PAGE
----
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Can US Judgments be Enforced in the UK?

By Christopher Charlesworth

Ford & Warren

Leeds, England

1 The special relationship between the UK and U.S. has been a source of comfort to those who conduct business across the Atlantic but caution is needed when it comes to enforcing American judgments in the UK.

2 Like the U.S. the UK is not a single jurisdiction. There are three distinct jurisdictions: (1) England and Wales, (2) Scotland and (3) Northern Ireland. This article covers the rules relating to England and Wales.

3 England and Wales has different procedures for enforcing foreign judgments depending on their country of origin. The first method applies to countries who are signatories to the Brussels Regulations 2001 or the Lugano Convention 1998. The second applies to countries that have a bilateral agreement with the UK for reciprocal enforcement rights. Neither of these apply to the U.S. As a result U.S. creditors are required to rely on the English Common Law. English Common Law recognises a U.S. judgment as an implied contract to pay.

4 The first step is for the judgment creditor to commence proceedings by issuing proceedings by issuing a Claim Form, usually in the High Court (in England there are two courts, the High Court and the County Court, the High Court is generally used for higher value claims.

5 Once the proceedings are served the Defendant has 14 days to acknowledge the claim and state whether he intends to defend. If he fails to do so then the creditor is entitled to a judgment by default because the debtor is deemed to have admitted the claim. If the debtor indicates he is going to defend then the creditor can apply for summary judgment. This is a relatively fast procedure for determining claims. To succeed the creditor must persuade the court that the Defendant does not have reasonable grounds for defending the claim. If there is genuine doubt then this will be exercised in favour of the debtor.

Jurisdiction Defences

6 In deciding whether to enforce a U.S. judgment the English Court will consider whether the U.S. court had jurisdiction. This will involve considering whether the debtor submitted or consented to U.S. jurisdiction, this can be demonstrated by the voluntary appearance of the debtor in the U.S. court. If the debtor did not appear then the English court will infer acceptance in one of three ways. Firstly if the debtor was resident at the commencement of the proceedings (a company will be deemed to be present within the jurisdiction if it was trading in the U.S. at the material time), secondly it can be inferred that if there was an exclusive jurisdiction clause in writing between the parties. Finally contractual clauses relating to the acceptance of service of process will usually be interpreted as the judgment debtor consenting to the foreign jurisdiction.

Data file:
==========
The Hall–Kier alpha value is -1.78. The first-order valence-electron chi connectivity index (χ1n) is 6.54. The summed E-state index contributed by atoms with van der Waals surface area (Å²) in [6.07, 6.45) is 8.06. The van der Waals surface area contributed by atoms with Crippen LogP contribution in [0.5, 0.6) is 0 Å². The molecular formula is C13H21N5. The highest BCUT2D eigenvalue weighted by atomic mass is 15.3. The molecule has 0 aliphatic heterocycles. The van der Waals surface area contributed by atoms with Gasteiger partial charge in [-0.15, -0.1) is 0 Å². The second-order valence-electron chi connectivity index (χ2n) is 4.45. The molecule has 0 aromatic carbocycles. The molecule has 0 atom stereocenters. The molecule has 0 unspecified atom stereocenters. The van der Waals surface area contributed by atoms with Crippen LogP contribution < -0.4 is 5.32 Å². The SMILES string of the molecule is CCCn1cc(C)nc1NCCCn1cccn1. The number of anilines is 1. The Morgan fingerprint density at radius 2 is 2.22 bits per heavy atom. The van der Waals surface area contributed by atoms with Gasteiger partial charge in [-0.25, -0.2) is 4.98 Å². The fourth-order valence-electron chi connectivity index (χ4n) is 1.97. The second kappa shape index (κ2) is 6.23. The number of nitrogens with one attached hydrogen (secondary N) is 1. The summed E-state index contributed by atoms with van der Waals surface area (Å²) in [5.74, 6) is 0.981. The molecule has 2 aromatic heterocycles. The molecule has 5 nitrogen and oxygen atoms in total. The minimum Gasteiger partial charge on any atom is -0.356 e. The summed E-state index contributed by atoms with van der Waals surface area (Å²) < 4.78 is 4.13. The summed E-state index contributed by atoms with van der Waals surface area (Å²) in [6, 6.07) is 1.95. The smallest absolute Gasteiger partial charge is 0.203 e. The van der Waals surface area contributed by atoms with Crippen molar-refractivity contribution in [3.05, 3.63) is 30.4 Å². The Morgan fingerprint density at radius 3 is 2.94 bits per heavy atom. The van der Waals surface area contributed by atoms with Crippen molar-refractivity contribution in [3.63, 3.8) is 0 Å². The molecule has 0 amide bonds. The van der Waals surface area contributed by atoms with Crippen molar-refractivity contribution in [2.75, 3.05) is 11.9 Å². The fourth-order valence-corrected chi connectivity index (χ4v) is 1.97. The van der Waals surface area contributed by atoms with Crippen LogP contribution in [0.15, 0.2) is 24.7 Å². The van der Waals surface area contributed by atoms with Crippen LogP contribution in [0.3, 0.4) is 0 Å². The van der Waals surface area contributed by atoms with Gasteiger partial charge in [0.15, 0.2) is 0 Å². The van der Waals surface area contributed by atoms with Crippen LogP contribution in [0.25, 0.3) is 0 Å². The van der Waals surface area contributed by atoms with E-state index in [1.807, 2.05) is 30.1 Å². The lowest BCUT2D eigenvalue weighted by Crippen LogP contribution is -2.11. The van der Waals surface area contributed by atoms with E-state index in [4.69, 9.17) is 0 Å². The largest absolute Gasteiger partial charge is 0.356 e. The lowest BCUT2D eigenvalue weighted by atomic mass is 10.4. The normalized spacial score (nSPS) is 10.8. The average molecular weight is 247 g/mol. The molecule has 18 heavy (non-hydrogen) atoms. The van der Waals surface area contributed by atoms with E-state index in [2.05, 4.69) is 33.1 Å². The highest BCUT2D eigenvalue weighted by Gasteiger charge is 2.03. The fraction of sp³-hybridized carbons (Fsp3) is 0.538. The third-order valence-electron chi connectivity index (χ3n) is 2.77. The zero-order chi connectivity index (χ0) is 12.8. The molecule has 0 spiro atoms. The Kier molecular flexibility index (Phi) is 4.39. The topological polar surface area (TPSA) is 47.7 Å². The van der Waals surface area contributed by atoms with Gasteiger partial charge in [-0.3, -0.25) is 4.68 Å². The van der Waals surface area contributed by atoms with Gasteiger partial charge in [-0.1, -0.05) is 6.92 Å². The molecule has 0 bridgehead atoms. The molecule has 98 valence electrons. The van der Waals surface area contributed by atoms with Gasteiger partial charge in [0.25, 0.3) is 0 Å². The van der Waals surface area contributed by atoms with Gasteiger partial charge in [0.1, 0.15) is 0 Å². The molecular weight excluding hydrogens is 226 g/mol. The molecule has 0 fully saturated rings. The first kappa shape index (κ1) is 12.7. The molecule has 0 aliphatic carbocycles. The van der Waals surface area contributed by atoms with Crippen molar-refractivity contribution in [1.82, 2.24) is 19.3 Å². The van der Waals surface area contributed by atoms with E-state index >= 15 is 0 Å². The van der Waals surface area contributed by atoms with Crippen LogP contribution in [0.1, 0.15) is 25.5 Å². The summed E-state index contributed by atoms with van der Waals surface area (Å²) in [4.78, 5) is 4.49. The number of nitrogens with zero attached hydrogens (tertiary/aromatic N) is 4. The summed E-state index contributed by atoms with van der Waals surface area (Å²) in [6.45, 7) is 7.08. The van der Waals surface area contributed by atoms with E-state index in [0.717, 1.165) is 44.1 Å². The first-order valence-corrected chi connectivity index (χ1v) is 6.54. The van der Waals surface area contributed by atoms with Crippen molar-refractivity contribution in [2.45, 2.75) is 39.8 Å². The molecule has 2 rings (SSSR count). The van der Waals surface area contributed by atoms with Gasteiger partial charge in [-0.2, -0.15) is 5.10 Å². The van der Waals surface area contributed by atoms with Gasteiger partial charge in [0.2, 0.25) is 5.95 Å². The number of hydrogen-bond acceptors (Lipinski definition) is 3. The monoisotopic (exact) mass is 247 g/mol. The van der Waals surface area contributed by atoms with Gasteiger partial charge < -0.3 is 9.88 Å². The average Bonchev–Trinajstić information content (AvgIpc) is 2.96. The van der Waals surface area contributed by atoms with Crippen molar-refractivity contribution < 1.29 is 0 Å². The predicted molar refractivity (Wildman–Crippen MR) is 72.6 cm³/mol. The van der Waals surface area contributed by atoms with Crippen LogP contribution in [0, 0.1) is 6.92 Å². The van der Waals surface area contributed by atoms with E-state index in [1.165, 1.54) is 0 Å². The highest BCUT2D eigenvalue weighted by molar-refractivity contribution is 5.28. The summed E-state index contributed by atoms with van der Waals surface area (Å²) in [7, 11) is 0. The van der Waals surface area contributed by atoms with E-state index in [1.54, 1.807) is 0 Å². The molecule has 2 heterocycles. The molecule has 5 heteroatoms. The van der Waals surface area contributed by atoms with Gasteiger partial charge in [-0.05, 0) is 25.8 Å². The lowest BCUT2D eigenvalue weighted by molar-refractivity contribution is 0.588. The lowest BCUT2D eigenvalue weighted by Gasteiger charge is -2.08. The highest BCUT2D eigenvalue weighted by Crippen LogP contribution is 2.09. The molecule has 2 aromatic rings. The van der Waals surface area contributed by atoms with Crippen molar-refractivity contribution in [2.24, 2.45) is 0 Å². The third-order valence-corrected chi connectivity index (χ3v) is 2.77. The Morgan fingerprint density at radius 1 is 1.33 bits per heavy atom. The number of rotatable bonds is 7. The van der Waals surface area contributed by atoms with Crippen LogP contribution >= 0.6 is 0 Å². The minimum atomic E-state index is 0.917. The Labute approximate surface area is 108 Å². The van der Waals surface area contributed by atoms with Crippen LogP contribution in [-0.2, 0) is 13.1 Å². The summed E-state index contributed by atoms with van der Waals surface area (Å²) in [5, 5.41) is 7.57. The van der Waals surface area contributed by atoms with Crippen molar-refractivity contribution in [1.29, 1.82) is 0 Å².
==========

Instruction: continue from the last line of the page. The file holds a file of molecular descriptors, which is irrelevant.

7 Once jurisdiction is established the English courts must be satisfied that the judgment debtor was aware of the original proceedings. The judgment creditor will be required to produce evidence of this.


8 To be enforceable the U.S. judgment must be conclusive on the merits i.e. the U.S. court must have given and final and reasoned decision. Judgments that are subject to an ongoing appeal are not capable of registration until the relevant appeal judgment has been delivered. The English courts will not accept interim awards or judgments that are not for defined sums. A witness statement from a qualified attorney is generally required to demonstrate that the judgment is a final award.

Punitive damages

9 The English approach to damages is different to that of the U.S. courts. Awards for general damages follow judicial guidelines and as a consequence awards are substantially lower than their U.S. equivalents. Crucially in England, awards for punitive damages are rare and courts will not enforce awards for damages that are punitive or penal in nature.

Other defences

10 In addition to the above the debtor can also raise a number of generic defences. It will be a defence if the debtor can demonstrate that the judgment was obtained by fraud. A debtor may also argue that it would be contrary to public policy to register and enforce the judgment in the UK. Finally, a judgment debtor may plead that the original proceedings were contrary to the rules of natural justice.


U.S attorneys should be aware of the limitations on enforcing judgments in the English courts. A client who has invested considerable costs in obtaining a judgment assuming that it can be enforced will naturally be disappointed if he finds that it is not the case.

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